Let me be clear about what I think needs to be done to stimulate the economy right now: We should move quickly to pass a bill that boosts demand, encourages investments and creates jobs. It should consist entirely of one-year measures that promote economic activity now -- when our economy needs it. And it should include nothing that will run up long-term deficits or drive up long-term interest rates. This adheres to the bipartisan principles established last fall.
Today, I am proposing two new ideas to try to get the economic stimulus debate back on track. First, we should pass a new Jobs Creation Tax Credit. This tax cut would be available to every business in America. It says, simply, that if you increase your payroll -- if you hire new people, restore hours that have been cut, or give your workers a raise -- you'll be reimbursed for all of the extra payroll taxes.
In addition, we know that many companies are deferring investments right now. Providing a robust depreciation bonus gives companies an incentive to make investments now, when the economy needs a boost. So today, I'm also proposing that we allow 40 percent bonus depreciation for the first six months and 20 percent for the next six months.
If you want to know whether this will work, just take a look at what's happened with car sales these last three months. When consumers were told that they'd be able to purchase a car with a zero percent interest rate, they shelved their financial uncertainty and purchased cars in record numbers. We want businesses to do the same thing when it comes to purchasing new equipment and technology.
I hope President Bush and our Republican colleagues will work with us in the spirit of compromise to pass an economic stimulus plan early this year, and put America back to work.
Second, in addition to the predictable costs like Social Security, we now have the new and urgent costs of homeland security.
If people don't feel safe about getting on an airplane, going about their business, and living their lives, our efforts to stimulate the economy won't work. We made a start last year with new airline security measures -- emergency assistance to help rebuild New York and the Pentagon -- and more funds for antibiotics and vaccines for anthrax and other kinds of bioterrorism. But that's only a small fraction of what we need to do if we're going to better protect against terrorist attacks and the economic damage they cause.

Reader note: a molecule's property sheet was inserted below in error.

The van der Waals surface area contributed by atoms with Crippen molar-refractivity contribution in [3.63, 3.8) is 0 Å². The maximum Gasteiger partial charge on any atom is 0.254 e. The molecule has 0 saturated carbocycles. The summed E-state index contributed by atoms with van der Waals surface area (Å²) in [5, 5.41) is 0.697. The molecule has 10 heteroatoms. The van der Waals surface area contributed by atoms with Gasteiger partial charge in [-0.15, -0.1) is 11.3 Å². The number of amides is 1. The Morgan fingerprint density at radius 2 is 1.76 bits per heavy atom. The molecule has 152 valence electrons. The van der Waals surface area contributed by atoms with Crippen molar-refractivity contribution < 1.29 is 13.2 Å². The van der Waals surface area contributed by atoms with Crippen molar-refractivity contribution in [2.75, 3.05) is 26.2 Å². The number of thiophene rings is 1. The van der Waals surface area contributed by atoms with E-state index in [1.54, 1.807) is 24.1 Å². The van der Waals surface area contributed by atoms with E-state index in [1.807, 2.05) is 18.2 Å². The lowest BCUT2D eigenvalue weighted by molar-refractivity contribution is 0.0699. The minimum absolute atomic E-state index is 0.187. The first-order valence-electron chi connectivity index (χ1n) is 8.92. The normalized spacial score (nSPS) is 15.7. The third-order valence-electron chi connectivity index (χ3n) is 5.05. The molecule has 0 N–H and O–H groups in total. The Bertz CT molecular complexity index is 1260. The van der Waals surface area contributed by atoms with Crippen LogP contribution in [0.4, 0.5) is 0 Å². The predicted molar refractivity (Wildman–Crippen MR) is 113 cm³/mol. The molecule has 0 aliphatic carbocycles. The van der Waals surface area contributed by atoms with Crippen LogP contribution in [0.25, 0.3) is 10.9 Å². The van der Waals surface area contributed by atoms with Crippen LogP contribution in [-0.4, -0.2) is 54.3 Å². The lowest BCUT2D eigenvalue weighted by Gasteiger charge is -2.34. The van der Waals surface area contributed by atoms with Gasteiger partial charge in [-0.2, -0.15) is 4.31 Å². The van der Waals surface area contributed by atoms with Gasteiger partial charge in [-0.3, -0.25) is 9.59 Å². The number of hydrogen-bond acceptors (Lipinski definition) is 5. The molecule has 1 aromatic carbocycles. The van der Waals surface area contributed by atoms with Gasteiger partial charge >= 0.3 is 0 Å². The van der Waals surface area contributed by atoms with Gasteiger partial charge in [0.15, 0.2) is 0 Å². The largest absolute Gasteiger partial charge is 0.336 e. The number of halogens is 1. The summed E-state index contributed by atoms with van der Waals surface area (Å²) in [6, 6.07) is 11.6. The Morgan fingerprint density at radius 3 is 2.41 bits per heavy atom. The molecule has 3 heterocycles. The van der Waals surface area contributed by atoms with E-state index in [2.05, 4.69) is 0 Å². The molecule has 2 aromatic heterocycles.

Consider just a few facts:
In addition, we've done practically nothing since September 11th to improve cyber security, rail security, or security at America's nuclear and chemical plants. These gaps in our homeland security are unacceptable.
We ought to be pursuing homeland security with as much vigor as we are pursuing the war in Afghanistan.
Take, for example, the way we help protect Russia's nuclear material and know-how. If we're serious about homeland security, we shouldn't be cutting programs that safeguard weapons of mass destruction and that support the experts who know how to make them -- we should be expanding them.
The highly successful Nunn-Lugar program should be extended to India and Pakistan. And it should be broadened to keep Russia's biological and chemical weapons material – and know-how--from falling into the wrong hands.